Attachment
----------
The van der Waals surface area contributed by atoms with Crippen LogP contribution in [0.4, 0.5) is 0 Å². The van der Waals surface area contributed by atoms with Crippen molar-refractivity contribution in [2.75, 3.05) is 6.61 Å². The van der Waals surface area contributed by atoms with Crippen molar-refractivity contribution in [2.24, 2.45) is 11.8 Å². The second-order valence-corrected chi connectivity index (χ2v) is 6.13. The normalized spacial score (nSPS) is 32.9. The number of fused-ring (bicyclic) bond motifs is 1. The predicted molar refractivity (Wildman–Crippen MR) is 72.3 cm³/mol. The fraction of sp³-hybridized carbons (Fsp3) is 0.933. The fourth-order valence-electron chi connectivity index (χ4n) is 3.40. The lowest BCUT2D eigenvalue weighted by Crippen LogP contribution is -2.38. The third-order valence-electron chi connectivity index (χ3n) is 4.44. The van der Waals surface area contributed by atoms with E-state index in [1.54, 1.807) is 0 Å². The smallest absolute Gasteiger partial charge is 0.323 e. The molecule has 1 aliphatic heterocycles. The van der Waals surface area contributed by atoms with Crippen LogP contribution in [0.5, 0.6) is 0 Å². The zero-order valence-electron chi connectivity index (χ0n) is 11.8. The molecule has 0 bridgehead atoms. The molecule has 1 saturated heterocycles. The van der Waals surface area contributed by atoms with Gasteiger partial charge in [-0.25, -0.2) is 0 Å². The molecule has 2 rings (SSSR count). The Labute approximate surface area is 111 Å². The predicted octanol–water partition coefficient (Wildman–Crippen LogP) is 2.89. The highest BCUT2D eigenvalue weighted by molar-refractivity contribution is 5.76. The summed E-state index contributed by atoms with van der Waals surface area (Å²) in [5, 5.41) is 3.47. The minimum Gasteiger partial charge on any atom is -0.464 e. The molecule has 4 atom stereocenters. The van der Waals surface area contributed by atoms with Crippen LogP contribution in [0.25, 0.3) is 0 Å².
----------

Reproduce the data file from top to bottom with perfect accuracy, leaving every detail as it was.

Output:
The van der Waals surface area contributed by atoms with Crippen LogP contribution in [0.4, 0.5) is 0 Å². The van der Waals surface area contributed by atoms with Crippen molar-refractivity contribution in [2.75, 3.05) is 6.61 Å². The van der Waals surface area contributed by atoms with Crippen molar-refractivity contribution in [2.24, 2.45) is 11.8 Å². The second-order valence-corrected chi connectivity index (χ2v) is 6.13. The normalized spacial score (nSPS) is 32.9. The number of fused-ring (bicyclic) bond motifs is 1. The predicted molar refractivity (Wildman–Crippen MR) is 72.3 cm³/mol. The fraction of sp³-hybridized carbons (Fsp3) is 0.933. The fourth-order valence-electron chi connectivity index (χ4n) is 3.40. The lowest BCUT2D eigenvalue weighted by Crippen LogP contribution is -2.38. The third-order valence-electron chi connectivity index (χ3n) is 4.44. The van der Waals surface area contributed by atoms with E-state index in [1.54, 1.807) is 0 Å². The smallest absolute Gasteiger partial charge is 0.323 e. The molecule has 1 aliphatic heterocycles. The van der Waals surface area contributed by atoms with Crippen LogP contribution in [0.5, 0.6) is 0 Å². The zero-order valence-electron chi connectivity index (χ0n) is 11.8. The molecule has 0 bridgehead atoms. The molecule has 1 saturated heterocycles. The van der Waals surface area contributed by atoms with Gasteiger partial charge in [-0.25, -0.2) is 0 Å². The molecule has 2 rings (SSSR count). The Labute approximate surface area is 111 Å². The predicted octanol–water partition coefficient (Wildman–Crippen LogP) is 2.89. The highest BCUT2D eigenvalue weighted by molar-refractivity contribution is 5.76. The summed E-state index contributed by atoms with van der Waals surface area (Å²) in [5, 5.41) is 3.47. The minimum Gasteiger partial charge on any atom is -0.464 e. The molecule has 4 atom stereocenters. The van der Waals surface area contributed by atoms with Crippen LogP contribution in [0.25, 0.3) is 0 Å².